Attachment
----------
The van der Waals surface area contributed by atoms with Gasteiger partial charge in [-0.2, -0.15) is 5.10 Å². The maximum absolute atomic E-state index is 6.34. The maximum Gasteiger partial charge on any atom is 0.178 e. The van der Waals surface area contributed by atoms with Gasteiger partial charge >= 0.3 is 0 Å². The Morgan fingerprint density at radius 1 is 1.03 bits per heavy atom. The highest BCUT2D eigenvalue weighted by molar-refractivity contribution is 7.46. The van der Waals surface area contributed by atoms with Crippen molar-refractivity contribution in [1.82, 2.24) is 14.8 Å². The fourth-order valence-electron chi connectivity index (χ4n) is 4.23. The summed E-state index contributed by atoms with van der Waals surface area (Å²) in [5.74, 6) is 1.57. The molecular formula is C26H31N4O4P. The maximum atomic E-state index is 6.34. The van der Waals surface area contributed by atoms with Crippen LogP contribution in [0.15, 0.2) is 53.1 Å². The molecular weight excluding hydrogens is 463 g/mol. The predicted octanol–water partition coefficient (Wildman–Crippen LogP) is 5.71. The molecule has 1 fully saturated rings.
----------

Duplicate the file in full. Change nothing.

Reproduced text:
The van der Waals surface area contributed by atoms with Gasteiger partial charge in [-0.2, -0.15) is 5.10 Å². The maximum absolute atomic E-state index is 6.34. The maximum Gasteiger partial charge on any atom is 0.178 e. The van der Waals surface area contributed by atoms with Gasteiger partial charge >= 0.3 is 0 Å². The Morgan fingerprint density at radius 1 is 1.03 bits per heavy atom. The highest BCUT2D eigenvalue weighted by molar-refractivity contribution is 7.46. The van der Waals surface area contributed by atoms with Crippen molar-refractivity contribution in [1.82, 2.24) is 14.8 Å². The fourth-order valence-electron chi connectivity index (χ4n) is 4.23. The summed E-state index contributed by atoms with van der Waals surface area (Å²) in [5.74, 6) is 1.57. The molecular formula is C26H31N4O4P. The maximum atomic E-state index is 6.34. The van der Waals surface area contributed by atoms with Crippen LogP contribution in [0.15, 0.2) is 53.1 Å². The molecular weight excluding hydrogens is 463 g/mol. The predicted octanol–water partition coefficient (Wildman–Crippen LogP) is 5.71. The molecule has 1 fully saturated rings.